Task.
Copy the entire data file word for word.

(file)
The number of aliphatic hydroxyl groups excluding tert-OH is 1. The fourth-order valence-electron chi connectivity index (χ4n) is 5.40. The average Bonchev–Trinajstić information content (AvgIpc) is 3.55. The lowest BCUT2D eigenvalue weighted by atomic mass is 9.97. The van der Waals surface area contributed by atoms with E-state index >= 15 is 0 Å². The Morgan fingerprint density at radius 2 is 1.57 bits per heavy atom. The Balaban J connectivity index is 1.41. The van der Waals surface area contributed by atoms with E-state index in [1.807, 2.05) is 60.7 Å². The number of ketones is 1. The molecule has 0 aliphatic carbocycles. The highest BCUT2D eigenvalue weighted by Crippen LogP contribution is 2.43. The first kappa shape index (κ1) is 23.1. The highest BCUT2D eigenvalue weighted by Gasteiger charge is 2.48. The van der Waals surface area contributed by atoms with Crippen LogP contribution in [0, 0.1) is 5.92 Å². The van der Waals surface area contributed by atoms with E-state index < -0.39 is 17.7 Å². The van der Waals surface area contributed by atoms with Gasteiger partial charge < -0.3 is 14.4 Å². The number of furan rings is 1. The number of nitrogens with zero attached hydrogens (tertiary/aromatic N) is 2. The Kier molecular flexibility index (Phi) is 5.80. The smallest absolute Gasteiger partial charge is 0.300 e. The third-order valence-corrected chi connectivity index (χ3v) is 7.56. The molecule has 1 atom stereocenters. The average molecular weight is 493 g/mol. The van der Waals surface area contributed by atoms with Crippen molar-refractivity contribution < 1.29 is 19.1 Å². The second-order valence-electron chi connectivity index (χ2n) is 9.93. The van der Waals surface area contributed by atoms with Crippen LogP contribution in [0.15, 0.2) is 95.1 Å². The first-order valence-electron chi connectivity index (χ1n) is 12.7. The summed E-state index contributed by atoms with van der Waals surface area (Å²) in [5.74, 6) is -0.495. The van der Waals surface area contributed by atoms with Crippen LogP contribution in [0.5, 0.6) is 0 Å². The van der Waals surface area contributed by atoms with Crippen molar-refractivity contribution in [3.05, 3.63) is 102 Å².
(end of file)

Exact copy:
The number of aliphatic hydroxyl groups excluding tert-OH is 1. The fourth-order valence-electron chi connectivity index (χ4n) is 5.40. The average Bonchev–Trinajstić information content (AvgIpc) is 3.55. The lowest BCUT2D eigenvalue weighted by atomic mass is 9.97. The van der Waals surface area contributed by atoms with E-state index >= 15 is 0 Å². The Morgan fingerprint density at radius 2 is 1.57 bits per heavy atom. The Balaban J connectivity index is 1.41. The van der Waals surface area contributed by atoms with E-state index in [1.807, 2.05) is 60.7 Å². The number of ketones is 1. The molecule has 0 aliphatic carbocycles. The highest BCUT2D eigenvalue weighted by Crippen LogP contribution is 2.43. The first kappa shape index (κ1) is 23.1. The highest BCUT2D eigenvalue weighted by Gasteiger charge is 2.48. The van der Waals surface area contributed by atoms with Crippen LogP contribution in [0, 0.1) is 5.92 Å². The van der Waals surface area contributed by atoms with E-state index < -0.39 is 17.7 Å². The van der Waals surface area contributed by atoms with Gasteiger partial charge < -0.3 is 14.4 Å². The number of furan rings is 1. The number of nitrogens with zero attached hydrogens (tertiary/aromatic N) is 2. The Kier molecular flexibility index (Phi) is 5.80. The smallest absolute Gasteiger partial charge is 0.300 e. The third-order valence-corrected chi connectivity index (χ3v) is 7.56. The molecule has 1 atom stereocenters. The average molecular weight is 493 g/mol. The van der Waals surface area contributed by atoms with Crippen molar-refractivity contribution < 1.29 is 19.1 Å². The second-order valence-electron chi connectivity index (χ2n) is 9.93. The van der Waals surface area contributed by atoms with Crippen LogP contribution in [0.15, 0.2) is 95.1 Å². The first-order valence-electron chi connectivity index (χ1n) is 12.7. The summed E-state index contributed by atoms with van der Waals surface area (Å²) in [5.74, 6) is -0.495. The van der Waals surface area contributed by atoms with Crippen LogP contribution in [0.5, 0.6) is 0 Å². The van der Waals surface area contributed by atoms with Crippen molar-refractivity contribution in [3.05, 3.63) is 102 Å².